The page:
Who is right — the driver or the cyclist? Well, it depends. We’ve all seen it: a situation in which a cyclist gets cut off by a car and demands an apology. Perhaps the cyclist, in his or her anger, is right to yell and scream at the person within the vehicle blasting music and being completely oblivious to the outside world. Alternatively, perhaps the cyclist needs to take a step back and understand the moving parts in this sort of situation.
One morning last week, I went to fill up my car at the Chevron station across from Ken’s Donuts. At the pump, as the numbers adjacent to “sale” were regrettably moving a lot faster than those adjacent to “gallons,” I witnessed one of these battles of the machines.
A Ken’s customer had just exited the store. She got into her SUV, paused and began to back up. If you have ever driven to Ken’s, you know that it is not the easiest place to safely back out of. Guadalupe Street curves right after the store, making it difficult to view oncoming traffic. Nevertheless, the SUV reversed and almost hit a cyclist; it cut off another. The cyclist that was cut off began screaming words at the car that The Daily Texan might not like to print. Who was in the wrong here, and how should we address the overall problem of the coexistence of drivers and cyclists on the road?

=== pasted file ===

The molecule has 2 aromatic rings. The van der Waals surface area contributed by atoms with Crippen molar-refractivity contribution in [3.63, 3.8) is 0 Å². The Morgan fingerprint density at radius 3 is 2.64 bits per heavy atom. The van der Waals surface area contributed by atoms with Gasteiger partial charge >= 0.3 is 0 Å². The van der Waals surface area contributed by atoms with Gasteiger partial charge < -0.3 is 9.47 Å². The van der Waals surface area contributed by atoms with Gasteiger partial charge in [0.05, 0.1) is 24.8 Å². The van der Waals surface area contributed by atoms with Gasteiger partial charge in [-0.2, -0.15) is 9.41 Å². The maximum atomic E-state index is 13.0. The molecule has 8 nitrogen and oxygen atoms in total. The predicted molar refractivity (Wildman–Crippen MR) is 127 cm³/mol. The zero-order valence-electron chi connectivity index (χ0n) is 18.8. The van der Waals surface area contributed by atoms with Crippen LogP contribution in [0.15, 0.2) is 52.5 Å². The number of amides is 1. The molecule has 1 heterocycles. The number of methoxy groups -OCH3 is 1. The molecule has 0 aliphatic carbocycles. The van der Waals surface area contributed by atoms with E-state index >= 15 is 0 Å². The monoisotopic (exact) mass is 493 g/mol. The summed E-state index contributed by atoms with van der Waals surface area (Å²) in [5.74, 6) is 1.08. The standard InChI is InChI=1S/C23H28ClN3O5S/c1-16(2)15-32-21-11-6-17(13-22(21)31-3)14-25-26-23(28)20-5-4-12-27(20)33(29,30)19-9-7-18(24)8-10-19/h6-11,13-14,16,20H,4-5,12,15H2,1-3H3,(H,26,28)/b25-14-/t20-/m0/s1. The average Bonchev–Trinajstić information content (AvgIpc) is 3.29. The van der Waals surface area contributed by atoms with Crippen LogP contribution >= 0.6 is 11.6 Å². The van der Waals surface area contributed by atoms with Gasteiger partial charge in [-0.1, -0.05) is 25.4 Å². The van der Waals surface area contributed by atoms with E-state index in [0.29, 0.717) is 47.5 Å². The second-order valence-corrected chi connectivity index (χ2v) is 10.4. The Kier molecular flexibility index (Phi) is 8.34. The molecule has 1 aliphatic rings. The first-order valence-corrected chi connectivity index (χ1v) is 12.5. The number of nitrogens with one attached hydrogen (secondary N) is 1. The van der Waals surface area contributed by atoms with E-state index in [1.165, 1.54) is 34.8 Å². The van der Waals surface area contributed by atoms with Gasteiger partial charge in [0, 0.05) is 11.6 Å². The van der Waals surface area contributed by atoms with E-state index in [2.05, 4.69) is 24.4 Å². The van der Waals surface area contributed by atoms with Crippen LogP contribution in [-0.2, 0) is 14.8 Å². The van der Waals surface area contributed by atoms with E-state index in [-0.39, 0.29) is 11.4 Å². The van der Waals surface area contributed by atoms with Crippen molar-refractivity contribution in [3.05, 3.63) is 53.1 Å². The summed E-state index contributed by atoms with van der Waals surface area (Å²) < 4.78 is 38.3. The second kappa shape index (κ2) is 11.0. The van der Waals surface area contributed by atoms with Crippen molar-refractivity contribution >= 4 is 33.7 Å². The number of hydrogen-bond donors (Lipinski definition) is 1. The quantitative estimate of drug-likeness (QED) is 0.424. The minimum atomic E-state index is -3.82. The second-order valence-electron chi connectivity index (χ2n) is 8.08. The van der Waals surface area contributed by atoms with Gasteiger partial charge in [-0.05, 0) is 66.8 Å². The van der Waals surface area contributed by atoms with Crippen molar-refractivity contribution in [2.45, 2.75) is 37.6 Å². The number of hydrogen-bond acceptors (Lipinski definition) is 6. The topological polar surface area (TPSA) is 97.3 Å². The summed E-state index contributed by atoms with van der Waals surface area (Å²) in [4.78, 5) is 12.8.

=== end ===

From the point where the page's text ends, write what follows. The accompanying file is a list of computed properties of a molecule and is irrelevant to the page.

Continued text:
In this instance, it could probably be best argued that the SUV committed the offense. Although the bicycles were moving fast around the blind corner, the driver should have taken more care to check her surroundings. Of course, incidents like this are not representative of the typical driver or cyclist. However, tussles like this one are very common around campus. Who has the rightful claim to the road? It isn’t black and white.
According to Texas bicycle law, “bicyclists have the rights and duties of other vehicle operators.” Driving relies on trust and the respect of the law. It is a dangerous place, but you expect other vehicles not to kill you. Things run smoothly when people understand their role on the road and have a mutual respect for other drivers. I would argue that this needs to also apply to the relationship between drivers and cyclists.
In this complex relationship, there are distinct roles for the two sides that must be recognized. First, the driver of the large vehicle clearly has the power to defy the cyclist. The driver needs to understand this power and use it responsibly. Cyclists may be annoying to work with, but that doesn’t mean they don’t deserve respect on the road. Secondly, the cyclist’s role is one of understanding and submission. You play chicken with two bikes, not a car and a bike. Nobody wants to run you off the road. It can just be difficult to deal with a cyclist on an already busy road.
Drivers have their lanes, and now cyclists have their own protected lanes on Guadalupe. When we encounter each other on the road, let’s be courteous and show mutual respect. Drivers, understand your power and don’t abuse it. Cyclists, hang in there and remember that the driver probably can’t hear you when you’re yelling at them. Oh, and remember that the kumbaya circle meets on the south mall tonight. Hope to see y’all there.
Olsen is a finance senior from Argyle.